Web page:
My journey becoming a Unity game developer: 2.5D Infinite Runner-URP and Player’s 3D model added
Objective: Using the Universal Render Pipeline on the imported game assets. Also, adding a 3D model to the Player object and adjusting its movement in the game.
To install the URP package, go to Window->Package Manager. Change the` Packages list selection to Unity Registry, find Universal RP, and download the URP package.
We installed some sci-fi game objects for this scene, but the assets didn’t render properly in Unity. They came in magenta, meaning the materials with their textures attached to them aren’t showing up on the assets. One way we can fix the graphics is to use the Universal Render Pipeline (URP).
The URP Asset controls the global rendering and quality settings of our project, and creates a rendering pipeline instance. The rendering pipeline instance contains intermediate resources and the render pipeline implementation according to the Unity Manual.
In the Project window, create a folder name Settings inside the Assets folder. Right-click on the Settings folder, select Create->Rendering->Universal Render Pipeline->Pipeline Asset as this will create the URP Asset and URP Asset Renderer files.
Go to Edit->Project Settings->Graphics->Scriptable Render Pipeline Settings. Click on the circle icon and select the URP Asset as this will render the assets from magenta to their materials and textures the artist used for each asset.
Now a little problem arose with importing these assets in that they are rotated in a different direction. Looking at our original code, the player is moving forward along the X-axis through the horizontalInput variable inside of the direction variable. Also, we can either comment out or remove the verticalInput variable as the Player will not be moving from side to side.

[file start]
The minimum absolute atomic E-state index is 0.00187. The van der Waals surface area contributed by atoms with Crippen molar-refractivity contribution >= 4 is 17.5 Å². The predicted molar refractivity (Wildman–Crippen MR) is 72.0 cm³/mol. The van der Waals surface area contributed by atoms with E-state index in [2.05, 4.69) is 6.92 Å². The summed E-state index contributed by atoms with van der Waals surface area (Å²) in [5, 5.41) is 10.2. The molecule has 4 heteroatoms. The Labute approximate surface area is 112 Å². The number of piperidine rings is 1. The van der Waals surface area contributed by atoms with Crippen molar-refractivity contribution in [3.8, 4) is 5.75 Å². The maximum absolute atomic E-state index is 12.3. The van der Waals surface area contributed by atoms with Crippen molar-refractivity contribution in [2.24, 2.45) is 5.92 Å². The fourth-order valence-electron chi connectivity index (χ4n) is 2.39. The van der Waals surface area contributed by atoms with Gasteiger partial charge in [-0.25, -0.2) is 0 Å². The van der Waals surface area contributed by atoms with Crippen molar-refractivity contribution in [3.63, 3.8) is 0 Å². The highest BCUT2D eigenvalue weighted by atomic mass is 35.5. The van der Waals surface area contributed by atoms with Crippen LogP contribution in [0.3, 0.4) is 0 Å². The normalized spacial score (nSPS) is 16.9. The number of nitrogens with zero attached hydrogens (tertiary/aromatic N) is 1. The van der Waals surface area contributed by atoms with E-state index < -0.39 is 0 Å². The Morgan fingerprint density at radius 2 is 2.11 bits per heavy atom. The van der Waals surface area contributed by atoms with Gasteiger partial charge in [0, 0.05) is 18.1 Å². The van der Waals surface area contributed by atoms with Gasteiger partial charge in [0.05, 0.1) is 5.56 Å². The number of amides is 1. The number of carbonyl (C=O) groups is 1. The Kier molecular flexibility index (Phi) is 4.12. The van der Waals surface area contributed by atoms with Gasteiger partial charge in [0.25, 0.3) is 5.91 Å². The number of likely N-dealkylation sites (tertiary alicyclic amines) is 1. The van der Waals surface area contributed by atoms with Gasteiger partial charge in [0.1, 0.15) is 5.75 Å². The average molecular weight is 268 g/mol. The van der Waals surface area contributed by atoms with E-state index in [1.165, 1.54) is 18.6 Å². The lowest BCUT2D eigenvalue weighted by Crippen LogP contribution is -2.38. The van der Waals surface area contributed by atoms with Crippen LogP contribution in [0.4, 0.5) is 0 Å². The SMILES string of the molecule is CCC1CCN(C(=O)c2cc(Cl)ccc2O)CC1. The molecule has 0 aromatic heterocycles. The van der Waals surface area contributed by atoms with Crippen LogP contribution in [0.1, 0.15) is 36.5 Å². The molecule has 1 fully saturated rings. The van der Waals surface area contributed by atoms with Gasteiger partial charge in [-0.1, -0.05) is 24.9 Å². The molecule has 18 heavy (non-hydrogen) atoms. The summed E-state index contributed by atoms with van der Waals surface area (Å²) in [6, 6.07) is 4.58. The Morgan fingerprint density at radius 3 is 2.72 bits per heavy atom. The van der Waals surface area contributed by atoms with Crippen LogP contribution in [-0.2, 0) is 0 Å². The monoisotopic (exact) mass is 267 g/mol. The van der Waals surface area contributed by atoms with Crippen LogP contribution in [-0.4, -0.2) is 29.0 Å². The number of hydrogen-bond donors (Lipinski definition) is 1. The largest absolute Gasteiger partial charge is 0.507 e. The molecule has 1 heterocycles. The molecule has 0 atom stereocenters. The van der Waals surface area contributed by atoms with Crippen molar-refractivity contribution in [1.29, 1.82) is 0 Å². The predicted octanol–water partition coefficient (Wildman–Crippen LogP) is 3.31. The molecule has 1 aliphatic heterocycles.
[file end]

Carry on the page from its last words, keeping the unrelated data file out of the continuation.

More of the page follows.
If we look at the Player moving along the X-axis, we see the Player moving side to side instead of forward and backward. The Z-axis now represents the forward and backward directions for the Player just by looking at the Scene Gizmo that appears in the upper-right corner of the Scene view which displays the Scene view Camera’s current orientation. We could have tried to rotate the Game Assets and Main Camera, but it was easier to just change the code in this situation.
Change the horizontalInput to the Z-axis spot in the direction variable.
The Player is moving back and forth now, so we can now proceed in playing the game as normal.
Next, we’re going to add a 3D character model to the Player object. Drag your 3D character model onto the Player object to make it a child of the Player. On the Player object, we can remove the Mesh Renderer which will remove the Capsule being rendered onscreen. Also, remove the Capsule Collider as we will receive a new collider with the Character Controller.
If the model’s physical stature comes in inaccurate for the game like ours did, just head over to the Transform component and change the Scale to 2 meters for the X, Y, and Z-axis. This will scale the model to a normal human physical appearance used in video games.
Adjust the Collider that comes with the Character Controller around the Player using its Height and Radius located in the Character Controller component.
Using the code prototype we created with some minor adjustments, we can see the Player moving forward and backwards. Also, the Jump code is still working as well.
Next time we will add an Idle, Running, and Running Jump animations to the Player which will represent a more realistic player movement.